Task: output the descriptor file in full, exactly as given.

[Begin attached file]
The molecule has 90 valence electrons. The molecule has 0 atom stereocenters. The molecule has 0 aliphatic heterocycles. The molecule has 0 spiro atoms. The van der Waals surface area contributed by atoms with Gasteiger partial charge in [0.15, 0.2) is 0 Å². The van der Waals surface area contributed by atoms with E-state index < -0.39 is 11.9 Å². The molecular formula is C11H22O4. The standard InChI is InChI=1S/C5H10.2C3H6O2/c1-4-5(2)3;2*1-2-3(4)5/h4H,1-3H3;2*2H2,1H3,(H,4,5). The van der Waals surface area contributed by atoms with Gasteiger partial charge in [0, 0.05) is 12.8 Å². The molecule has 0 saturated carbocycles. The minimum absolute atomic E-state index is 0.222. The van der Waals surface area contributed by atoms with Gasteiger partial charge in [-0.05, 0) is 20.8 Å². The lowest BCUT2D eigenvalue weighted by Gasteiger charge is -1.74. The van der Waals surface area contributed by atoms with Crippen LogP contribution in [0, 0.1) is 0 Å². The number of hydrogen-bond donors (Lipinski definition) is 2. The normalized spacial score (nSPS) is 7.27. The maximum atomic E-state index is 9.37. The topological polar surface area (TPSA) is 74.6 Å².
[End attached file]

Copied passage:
The molecule has 90 valence electrons. The molecule has 0 atom stereocenters. The molecule has 0 aliphatic heterocycles. The molecule has 0 spiro atoms. The van der Waals surface area contributed by atoms with Gasteiger partial charge in [0.15, 0.2) is 0 Å². The van der Waals surface area contributed by atoms with E-state index < -0.39 is 11.9 Å². The molecular formula is C11H22O4. The standard InChI is InChI=1S/C5H10.2C3H6O2/c1-4-5(2)3;2*1-2-3(4)5/h4H,1-3H3;2*2H2,1H3,(H,4,5). The van der Waals surface area contributed by atoms with Gasteiger partial charge in [0, 0.05) is 12.8 Å². The molecule has 0 saturated carbocycles. The minimum absolute atomic E-state index is 0.222. The van der Waals surface area contributed by atoms with Gasteiger partial charge in [-0.05, 0) is 20.8 Å². The lowest BCUT2D eigenvalue weighted by Gasteiger charge is -1.74. The van der Waals surface area contributed by atoms with Crippen LogP contribution in [0, 0.1) is 0 Å². The number of hydrogen-bond donors (Lipinski definition) is 2. The normalized spacial score (nSPS) is 7.27. The maximum atomic E-state index is 9.37. The topological polar surface area (TPSA) is 74.6 Å².